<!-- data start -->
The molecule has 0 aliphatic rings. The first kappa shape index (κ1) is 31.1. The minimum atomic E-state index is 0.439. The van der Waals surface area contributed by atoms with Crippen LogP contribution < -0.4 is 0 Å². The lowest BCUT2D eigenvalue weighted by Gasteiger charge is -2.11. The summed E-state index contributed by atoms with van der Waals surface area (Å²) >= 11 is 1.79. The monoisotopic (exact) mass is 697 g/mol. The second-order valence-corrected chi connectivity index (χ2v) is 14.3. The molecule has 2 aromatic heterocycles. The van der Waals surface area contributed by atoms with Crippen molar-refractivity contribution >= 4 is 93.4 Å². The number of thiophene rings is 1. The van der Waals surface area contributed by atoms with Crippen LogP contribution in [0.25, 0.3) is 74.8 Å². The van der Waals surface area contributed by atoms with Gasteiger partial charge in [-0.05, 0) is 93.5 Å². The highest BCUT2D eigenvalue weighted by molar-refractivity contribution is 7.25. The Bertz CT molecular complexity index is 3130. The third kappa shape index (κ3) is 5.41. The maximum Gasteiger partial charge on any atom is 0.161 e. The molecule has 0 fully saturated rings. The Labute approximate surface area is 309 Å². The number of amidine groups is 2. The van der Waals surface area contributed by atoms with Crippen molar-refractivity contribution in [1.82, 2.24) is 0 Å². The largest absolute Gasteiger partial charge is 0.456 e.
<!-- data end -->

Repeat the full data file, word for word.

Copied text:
The molecule has 0 aliphatic rings. The first kappa shape index (κ1) is 31.1. The minimum atomic E-state index is 0.439. The van der Waals surface area contributed by atoms with Crippen LogP contribution < -0.4 is 0 Å². The lowest BCUT2D eigenvalue weighted by Gasteiger charge is -2.11. The summed E-state index contributed by atoms with van der Waals surface area (Å²) >= 11 is 1.79. The monoisotopic (exact) mass is 697 g/mol. The second-order valence-corrected chi connectivity index (χ2v) is 14.3. The molecule has 2 aromatic heterocycles. The van der Waals surface area contributed by atoms with Crippen molar-refractivity contribution >= 4 is 93.4 Å². The number of thiophene rings is 1. The van der Waals surface area contributed by atoms with Crippen LogP contribution in [0.25, 0.3) is 74.8 Å². The van der Waals surface area contributed by atoms with Gasteiger partial charge in [-0.05, 0) is 93.5 Å². The highest BCUT2D eigenvalue weighted by molar-refractivity contribution is 7.25. The Bertz CT molecular complexity index is 3130. The third kappa shape index (κ3) is 5.41. The maximum Gasteiger partial charge on any atom is 0.161 e. The molecule has 0 fully saturated rings. The Labute approximate surface area is 309 Å². The number of amidine groups is 2. The van der Waals surface area contributed by atoms with Crippen molar-refractivity contribution in [1.82, 2.24) is 0 Å². The largest absolute Gasteiger partial charge is 0.456 e.